Wharton has requested a legal opinion from the City Attorney’s office on whether the tax can be “recalled” if it is approved by the voters but the money designated for education is not used to fund pre-kindergarten programs.

94. School Board Majority Backs Sales Tax Hike -

Twelve of the 23 countywide school board members have signed a letter urging voters to approve a half-cent countywide sales tax hike in the Nov. 6 elections.

The letter dated Thursday, Oct. 25, refers to using half of the estimated revenue from the extra half cent for an expansion of pre-kindergarten. But it mentions pre-k as one of several possible uses for the $30 million that would go to local education under state law.

95. Gay, Transgender City Workers Protected From Discrimination -

At the end of a long night at City Hall with a relatively short agenda, Shelby County Commissioner Sidney Chism told Memphis City Council members that their meetings looked like more “fun” than the commission’s meetings.

96. Council Approves Non Discrimination Ordinance, Adds Resolution -

Memphis City Council members approved on third and final reading an ordinance Tuesday, Oct. 16, that forbids the city from discriminating in hiring, firing or promotion based on sexual orientation or gender identity.

97. Six Groups Back Countywide Sales Tax Hike -

A coalition of six political and nonprofit groups has come out in support of the countywide sales tax increase on the Nov. 6 ballot.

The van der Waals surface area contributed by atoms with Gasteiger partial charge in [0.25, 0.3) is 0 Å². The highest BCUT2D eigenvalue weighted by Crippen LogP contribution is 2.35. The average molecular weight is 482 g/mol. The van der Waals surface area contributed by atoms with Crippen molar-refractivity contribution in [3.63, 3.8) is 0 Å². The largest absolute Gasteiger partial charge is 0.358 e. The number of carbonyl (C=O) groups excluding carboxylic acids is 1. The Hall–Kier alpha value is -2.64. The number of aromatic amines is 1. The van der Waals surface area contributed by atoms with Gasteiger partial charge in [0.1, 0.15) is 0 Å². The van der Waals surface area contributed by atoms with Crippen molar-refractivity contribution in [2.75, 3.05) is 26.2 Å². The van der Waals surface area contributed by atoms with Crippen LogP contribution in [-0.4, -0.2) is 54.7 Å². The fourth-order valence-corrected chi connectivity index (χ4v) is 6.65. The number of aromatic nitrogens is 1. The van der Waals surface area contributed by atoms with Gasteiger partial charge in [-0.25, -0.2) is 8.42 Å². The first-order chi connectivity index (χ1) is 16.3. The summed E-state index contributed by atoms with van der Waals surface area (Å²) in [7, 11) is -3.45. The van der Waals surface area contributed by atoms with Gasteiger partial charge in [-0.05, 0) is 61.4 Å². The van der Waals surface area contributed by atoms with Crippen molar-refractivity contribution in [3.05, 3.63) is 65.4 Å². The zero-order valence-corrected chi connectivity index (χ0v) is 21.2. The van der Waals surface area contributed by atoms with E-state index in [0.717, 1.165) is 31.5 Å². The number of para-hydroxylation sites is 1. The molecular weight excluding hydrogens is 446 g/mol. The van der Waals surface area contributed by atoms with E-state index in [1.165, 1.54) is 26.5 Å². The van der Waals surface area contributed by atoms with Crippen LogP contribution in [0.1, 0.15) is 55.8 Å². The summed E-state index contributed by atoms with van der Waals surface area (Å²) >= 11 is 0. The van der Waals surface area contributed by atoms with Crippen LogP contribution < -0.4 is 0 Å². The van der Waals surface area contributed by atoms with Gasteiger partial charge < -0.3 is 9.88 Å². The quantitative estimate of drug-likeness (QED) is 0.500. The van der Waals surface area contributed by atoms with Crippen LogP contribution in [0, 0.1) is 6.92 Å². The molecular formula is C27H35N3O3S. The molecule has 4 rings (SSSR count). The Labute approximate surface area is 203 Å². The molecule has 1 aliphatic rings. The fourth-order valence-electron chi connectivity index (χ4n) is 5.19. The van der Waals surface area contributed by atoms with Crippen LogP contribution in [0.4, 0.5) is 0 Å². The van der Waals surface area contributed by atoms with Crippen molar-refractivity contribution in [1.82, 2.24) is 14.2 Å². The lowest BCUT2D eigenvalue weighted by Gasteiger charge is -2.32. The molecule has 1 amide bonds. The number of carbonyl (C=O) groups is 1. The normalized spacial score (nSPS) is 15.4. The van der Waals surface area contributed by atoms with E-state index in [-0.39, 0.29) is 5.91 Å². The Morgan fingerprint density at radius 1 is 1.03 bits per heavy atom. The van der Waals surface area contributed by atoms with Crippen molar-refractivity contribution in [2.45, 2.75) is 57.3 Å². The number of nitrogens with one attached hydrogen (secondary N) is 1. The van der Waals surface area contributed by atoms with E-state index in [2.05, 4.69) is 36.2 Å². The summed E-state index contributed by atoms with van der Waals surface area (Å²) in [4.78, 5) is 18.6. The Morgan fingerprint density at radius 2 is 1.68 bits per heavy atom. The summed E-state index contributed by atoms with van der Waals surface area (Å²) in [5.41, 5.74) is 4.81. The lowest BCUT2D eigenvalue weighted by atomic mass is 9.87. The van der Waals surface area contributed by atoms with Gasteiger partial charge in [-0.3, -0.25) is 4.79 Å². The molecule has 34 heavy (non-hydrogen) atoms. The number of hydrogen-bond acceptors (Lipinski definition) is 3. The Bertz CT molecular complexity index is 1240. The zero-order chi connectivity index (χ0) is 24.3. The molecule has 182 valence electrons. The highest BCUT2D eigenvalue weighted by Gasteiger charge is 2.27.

The groups who announced their support are the Shelby County Democratic Party, Stand for Children, Mid-South Peace and Justice Center, Latino Memphis, Our Kids Our Future, and Fight Crime, Invest in Kids.

98. Government Leaders Tout Sales Tax Hike -

Just before Shelby County Commission chairman Mike Ritz and others announced a political coalition in favor of a countywide sales tax hike on the Nov. 6 ballot, Shelby County Mayor Mark Luttrell approached Ritz.

99. Sales Tax to Fund Pre-Kindergarten for County’s Students -

Proponents of a countywide half-cent sales tax hike are promising pre-kindergarten access for all children in Shelby County if voters approve the proposed tax hike on the Nov. 6 ballot.

Memphis Mayor A C Wharton Jr., who had opposed the sales tax hike, announced Monday, Oct. 1, that he now favors the measure as long as the money goes to “universal pre-k” in Shelby County.

100. City Leaders To Come Out For Countywide Sales Tax Hike -

The campaign for the half-cent countywide sales tax hike on the Nov. 6 ballot kicks off Monday, Oct. 1, with support from two city leaders who had opposed the ballot question.

At a press conference at the County Building, Memphis Mayor A C Wharton and City Council member Shea Flinn are expected to announce that they now back the plan that voters in Memphis and unincorporated Shelby County vote on in the Nov. 6 elections.